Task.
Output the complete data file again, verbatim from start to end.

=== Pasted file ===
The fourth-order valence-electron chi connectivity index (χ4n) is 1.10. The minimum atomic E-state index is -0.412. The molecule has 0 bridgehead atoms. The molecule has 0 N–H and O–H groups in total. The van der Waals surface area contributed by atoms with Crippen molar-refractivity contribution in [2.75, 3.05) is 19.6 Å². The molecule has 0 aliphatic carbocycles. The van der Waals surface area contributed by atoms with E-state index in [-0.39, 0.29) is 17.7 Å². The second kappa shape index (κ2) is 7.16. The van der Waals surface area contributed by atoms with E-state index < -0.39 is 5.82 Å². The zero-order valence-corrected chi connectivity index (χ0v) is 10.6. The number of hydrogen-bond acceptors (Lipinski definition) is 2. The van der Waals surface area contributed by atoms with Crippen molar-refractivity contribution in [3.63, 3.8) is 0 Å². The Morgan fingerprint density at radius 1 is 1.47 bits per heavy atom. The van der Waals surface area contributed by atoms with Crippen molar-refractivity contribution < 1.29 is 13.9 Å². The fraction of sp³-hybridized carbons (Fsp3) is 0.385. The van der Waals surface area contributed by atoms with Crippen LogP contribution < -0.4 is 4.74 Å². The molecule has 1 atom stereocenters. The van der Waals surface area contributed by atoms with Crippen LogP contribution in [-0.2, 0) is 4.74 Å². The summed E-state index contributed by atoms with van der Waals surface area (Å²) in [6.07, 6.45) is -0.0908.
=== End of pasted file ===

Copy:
The fourth-order valence-electron chi connectivity index (χ4n) is 1.10. The minimum atomic E-state index is -0.412. The molecule has 0 bridgehead atoms. The molecule has 0 N–H and O–H groups in total. The van der Waals surface area contributed by atoms with Crippen molar-refractivity contribution in [2.75, 3.05) is 19.6 Å². The molecule has 0 aliphatic carbocycles. The van der Waals surface area contributed by atoms with E-state index in [-0.39, 0.29) is 17.7 Å². The second kappa shape index (κ2) is 7.16. The van der Waals surface area contributed by atoms with E-state index < -0.39 is 5.82 Å². The zero-order valence-corrected chi connectivity index (χ0v) is 10.6. The number of hydrogen-bond acceptors (Lipinski definition) is 2. The van der Waals surface area contributed by atoms with Crippen molar-refractivity contribution in [3.63, 3.8) is 0 Å². The Morgan fingerprint density at radius 1 is 1.47 bits per heavy atom. The van der Waals surface area contributed by atoms with Crippen molar-refractivity contribution < 1.29 is 13.9 Å². The fraction of sp³-hybridized carbons (Fsp3) is 0.385. The van der Waals surface area contributed by atoms with Crippen LogP contribution < -0.4 is 4.74 Å². The molecule has 1 atom stereocenters. The van der Waals surface area contributed by atoms with Crippen LogP contribution in [-0.2, 0) is 4.74 Å². The summed E-state index contributed by atoms with van der Waals surface area (Å²) in [6.07, 6.45) is -0.0908.